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Deportation Case Ruling: Knowledge of Almost Certain Torture Isn't Deliberate

The Court of Appeals for the Fourth Circuit reviewed a deportation case that implicated the proper interpretation and application of the International Treaty of the Convention Against Torture (CAT). The case is an interesting highlight into the limitations of the CAT.

The appeals court found that almost certain knowledge by a state actor who detains a deported felon (from the United States) that the detainee might suffer severe pain and suffering does not rise to the level of "specific intent" under CAT -- thereby not affording such persons protection under the treaty.

Richard Jesus Amos, an immigrant from the Philippines, committed a sexual crime against a minor. After he served his punishment for the crime, the Department of Homeland Security came knocking.

Since the Attorney General has the power to remove any alien "who is convicted of an aggravated felony," the immigration judge heard a strong case against Amos. As might be expected, the judge ordered Amos to be removed and denied motions for reconsideration. When the Board of Immigration Appeals (BIA) dismissed Amos' appeal, he brought the case to the Fourth Circuit.

4th Cir.: Trafficked Domestic Worker's Lawsuit Not Time-Barred

When Cristina Cruz left the Philippines to come to the United States, she thought she was getting a great opportunity. A friend told her that she could work for Nilda Maypa, a World Bank employee. So Cruz got the job and came to the United States. Her employment contract seemed solid: $6.50 an hour, 35 to 40 hours a week, plus medical insurance.

What she got was entirely different. Maypa paid her $250 a month -- that's a little over $8 a day -- required her to work 17 to 18 hours a day, seven days a week, cook, clean, take care of the kids, clean the pool, mow the lawn ... and on and on.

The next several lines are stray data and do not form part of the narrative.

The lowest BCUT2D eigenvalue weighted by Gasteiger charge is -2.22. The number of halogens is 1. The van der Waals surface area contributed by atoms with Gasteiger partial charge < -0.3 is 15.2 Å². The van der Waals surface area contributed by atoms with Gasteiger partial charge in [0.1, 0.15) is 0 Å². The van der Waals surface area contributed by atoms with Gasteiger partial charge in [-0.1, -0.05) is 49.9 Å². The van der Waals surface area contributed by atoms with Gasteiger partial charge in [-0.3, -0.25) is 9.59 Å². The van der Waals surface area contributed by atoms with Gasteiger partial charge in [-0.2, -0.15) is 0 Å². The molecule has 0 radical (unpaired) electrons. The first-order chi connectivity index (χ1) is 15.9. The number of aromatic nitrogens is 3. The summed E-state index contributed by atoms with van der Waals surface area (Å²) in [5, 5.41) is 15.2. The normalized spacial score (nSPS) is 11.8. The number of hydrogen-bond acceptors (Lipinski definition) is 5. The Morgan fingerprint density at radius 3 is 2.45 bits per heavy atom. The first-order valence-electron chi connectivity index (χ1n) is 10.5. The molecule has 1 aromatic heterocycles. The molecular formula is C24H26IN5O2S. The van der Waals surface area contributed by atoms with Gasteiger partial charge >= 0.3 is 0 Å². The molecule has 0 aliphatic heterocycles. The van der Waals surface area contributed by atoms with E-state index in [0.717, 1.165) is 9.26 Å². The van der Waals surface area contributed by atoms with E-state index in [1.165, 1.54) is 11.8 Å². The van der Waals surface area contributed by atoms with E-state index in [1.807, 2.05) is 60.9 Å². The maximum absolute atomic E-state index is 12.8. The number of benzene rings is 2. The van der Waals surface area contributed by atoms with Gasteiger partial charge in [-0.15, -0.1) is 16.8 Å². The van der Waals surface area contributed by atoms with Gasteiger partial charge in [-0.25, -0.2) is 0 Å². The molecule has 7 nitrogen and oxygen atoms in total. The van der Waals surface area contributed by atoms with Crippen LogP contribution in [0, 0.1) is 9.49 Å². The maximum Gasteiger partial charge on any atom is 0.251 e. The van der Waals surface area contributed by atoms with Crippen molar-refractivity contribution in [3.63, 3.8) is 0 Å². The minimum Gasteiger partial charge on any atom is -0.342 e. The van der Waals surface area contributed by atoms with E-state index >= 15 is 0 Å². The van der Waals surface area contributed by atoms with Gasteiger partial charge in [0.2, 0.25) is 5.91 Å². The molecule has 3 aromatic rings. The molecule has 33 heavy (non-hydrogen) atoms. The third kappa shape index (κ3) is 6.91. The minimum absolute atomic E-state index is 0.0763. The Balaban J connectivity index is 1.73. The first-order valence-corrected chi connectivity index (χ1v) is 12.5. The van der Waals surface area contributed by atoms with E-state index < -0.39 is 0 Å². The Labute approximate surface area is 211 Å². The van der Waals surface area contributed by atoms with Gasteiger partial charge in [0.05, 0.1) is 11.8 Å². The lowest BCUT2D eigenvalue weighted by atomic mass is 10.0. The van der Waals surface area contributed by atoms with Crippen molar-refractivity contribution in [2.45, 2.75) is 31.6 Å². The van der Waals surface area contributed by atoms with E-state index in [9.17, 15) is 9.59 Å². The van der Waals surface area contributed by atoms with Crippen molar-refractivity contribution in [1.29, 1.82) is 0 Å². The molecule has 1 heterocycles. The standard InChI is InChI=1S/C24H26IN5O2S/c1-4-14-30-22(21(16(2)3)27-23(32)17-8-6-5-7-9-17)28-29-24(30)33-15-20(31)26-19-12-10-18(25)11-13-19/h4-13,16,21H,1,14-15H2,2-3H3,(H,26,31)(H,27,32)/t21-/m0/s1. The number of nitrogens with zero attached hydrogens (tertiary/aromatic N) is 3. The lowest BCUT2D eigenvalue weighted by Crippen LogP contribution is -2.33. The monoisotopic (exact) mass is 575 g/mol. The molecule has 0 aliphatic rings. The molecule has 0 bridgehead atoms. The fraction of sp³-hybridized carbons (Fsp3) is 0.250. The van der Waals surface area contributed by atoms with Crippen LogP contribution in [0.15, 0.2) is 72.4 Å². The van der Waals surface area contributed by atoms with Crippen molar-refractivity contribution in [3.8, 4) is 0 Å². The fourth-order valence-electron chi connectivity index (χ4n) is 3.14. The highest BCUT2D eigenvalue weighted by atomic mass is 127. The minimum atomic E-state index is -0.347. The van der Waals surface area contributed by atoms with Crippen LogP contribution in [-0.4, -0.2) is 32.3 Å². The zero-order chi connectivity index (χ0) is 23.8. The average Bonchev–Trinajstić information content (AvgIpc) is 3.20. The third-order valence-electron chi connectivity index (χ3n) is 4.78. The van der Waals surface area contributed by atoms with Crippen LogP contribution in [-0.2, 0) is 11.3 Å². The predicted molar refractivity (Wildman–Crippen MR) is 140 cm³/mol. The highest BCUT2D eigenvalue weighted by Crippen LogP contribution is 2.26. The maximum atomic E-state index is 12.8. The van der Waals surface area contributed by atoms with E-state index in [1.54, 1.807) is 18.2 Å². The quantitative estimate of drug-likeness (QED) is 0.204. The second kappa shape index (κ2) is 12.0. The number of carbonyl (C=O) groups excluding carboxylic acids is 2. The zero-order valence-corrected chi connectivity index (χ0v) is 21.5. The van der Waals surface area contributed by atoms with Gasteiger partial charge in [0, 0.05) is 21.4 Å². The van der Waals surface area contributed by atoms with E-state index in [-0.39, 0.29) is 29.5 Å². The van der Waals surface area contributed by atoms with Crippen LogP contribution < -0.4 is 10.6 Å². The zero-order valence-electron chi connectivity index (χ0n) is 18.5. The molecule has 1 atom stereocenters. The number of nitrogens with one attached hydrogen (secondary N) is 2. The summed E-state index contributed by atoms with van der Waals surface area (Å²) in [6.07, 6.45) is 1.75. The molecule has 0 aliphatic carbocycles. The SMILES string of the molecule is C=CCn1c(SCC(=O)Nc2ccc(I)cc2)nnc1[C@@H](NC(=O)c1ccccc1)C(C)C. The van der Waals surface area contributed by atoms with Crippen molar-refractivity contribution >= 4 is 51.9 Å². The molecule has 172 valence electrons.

Not Registering as Sex Offender Isn't 'Moral Turpitude': 4th Cir.

Being a sex offender is probably a crime of moral turpitude, right? What about the acting of failing to register as a sex offender? The U.S. government thought so; that's why it initiated deportation proceedings against Khalid Mohamed, a citizen of Sudan. Mohamed was convicted of sexual battery in 2010, and in 2011, he failed to register as a sex offender. Finding these to be a conviction for "two or more crimes involving moral turpitude," the government said he had to go, and the Board of Immigration Appeals agreed.

The Fourth Circuit Court of Appeals wasn't so convinced. It ordered Mohamed released on September 29, and provided the reasoning for its order in an opinion released October 17.

Can't Stop Illegal Immigrants For No Reason

She was eating a sandwich while sitting on a curb, waiting for her shift to start. Roxanna Orellana Santos was eating a freaking sandwich.

Meanwhile, two astute officers, patrolling for wretched criminals, stopped her and asked her for her identification. She initially told them that she lacked an ID, but later found a copy of her El Salvadorian national ID. She was then detained, on the curb, while the officers checked for, and found, a civil immigration warrant that called for her immediate deportation.